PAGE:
"But the truth is The Firm is in control – it's always in control. No matter what vitriol Meghan may throw at them, they will survive. But first they will retaliate with their own brand of revenge."
It's like something out of a script from 'Dynasty' or 'Days of Our Lives,' rather than words that would slip from a courtier's stiff upper lip.
Still, one can hardly blame the 'Enquirer' for wanting to distance itself from some of the stories that grace its pages this week.
"Brad & Sandra: 'Bullet Train' Speeds Bond," writes the rag, suggesting that Brad Pitt and Sandra Bullock are more than friends and co-stars in their currently-shooting movie 'Bullet Train.' The couple "have been crushing on each other for years and jumped at the chance to finally work together!" say unnamed "insiders." It's much the same nonsense that has plagued George Clooney and Julia Roberts in recent tabloids: if they are filming together there must be an affair. As if.
Songbird Mariah Carey is lavishing a fortune on her coming wedding as "a smokescreen to deflect attention from her bitter siblings' lawsuits," claims the 'Enquirer' under the headline: "Mariah Pours $5M On Wedding To Drown Out Sibs! – Sources."
Readers are expected to believe that Carey is so concerned about litigation by her brother Morgan and sister Alison, who claim they were defamed in the singer's recent memoir, that she is staging a "fairytale wedding" as a diversion. Almost the only people reading about Carey's siblings' lawsuits are tabloid readers, and the odds of Carey spending $5 million just to make them look the other way is questionable, to say the least. Maybe she just wants a fancy wedding?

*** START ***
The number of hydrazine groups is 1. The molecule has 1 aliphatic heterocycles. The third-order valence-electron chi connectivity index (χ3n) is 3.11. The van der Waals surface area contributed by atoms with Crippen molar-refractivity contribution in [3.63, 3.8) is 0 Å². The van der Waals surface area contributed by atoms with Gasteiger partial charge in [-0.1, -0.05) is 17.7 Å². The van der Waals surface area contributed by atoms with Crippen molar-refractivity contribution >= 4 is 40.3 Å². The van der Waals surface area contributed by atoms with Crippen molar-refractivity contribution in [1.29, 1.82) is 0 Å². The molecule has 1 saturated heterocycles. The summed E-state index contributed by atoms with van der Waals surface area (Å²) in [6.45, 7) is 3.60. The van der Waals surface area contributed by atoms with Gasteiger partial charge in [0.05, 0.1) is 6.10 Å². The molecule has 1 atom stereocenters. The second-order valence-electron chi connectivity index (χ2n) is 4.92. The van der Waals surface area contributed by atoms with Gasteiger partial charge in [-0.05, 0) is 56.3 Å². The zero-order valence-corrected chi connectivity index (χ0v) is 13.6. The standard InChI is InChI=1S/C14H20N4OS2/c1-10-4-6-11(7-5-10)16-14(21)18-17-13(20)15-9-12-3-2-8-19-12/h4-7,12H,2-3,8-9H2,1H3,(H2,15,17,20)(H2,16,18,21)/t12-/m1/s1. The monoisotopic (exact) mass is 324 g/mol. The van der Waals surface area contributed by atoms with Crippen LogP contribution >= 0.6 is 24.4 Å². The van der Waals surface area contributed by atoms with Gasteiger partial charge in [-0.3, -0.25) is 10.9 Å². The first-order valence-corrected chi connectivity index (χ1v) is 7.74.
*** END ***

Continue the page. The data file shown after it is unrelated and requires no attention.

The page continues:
The 'Enquirer' devotes its cover to "Tiger Woods Brain Injury Nightmare!" a story inspired by the fact that witnesses found the golfer unconscious in his crashed vehicle last month.
"It's likely he also suffered a concussion," claim "some experts," which isn't an unreasonable possibility, but then inspires the 'Enquirer' to claim: "experts warned he could have suffered a traumatic brain injury leading to life-threatening health issues!" Woods' doctors haven't mentioned any injuries except his crushed and broken right leg, but the 'Enquirer' helpfully notes that a brain injury "may not appear until up to six months later." Or his brain could be fine.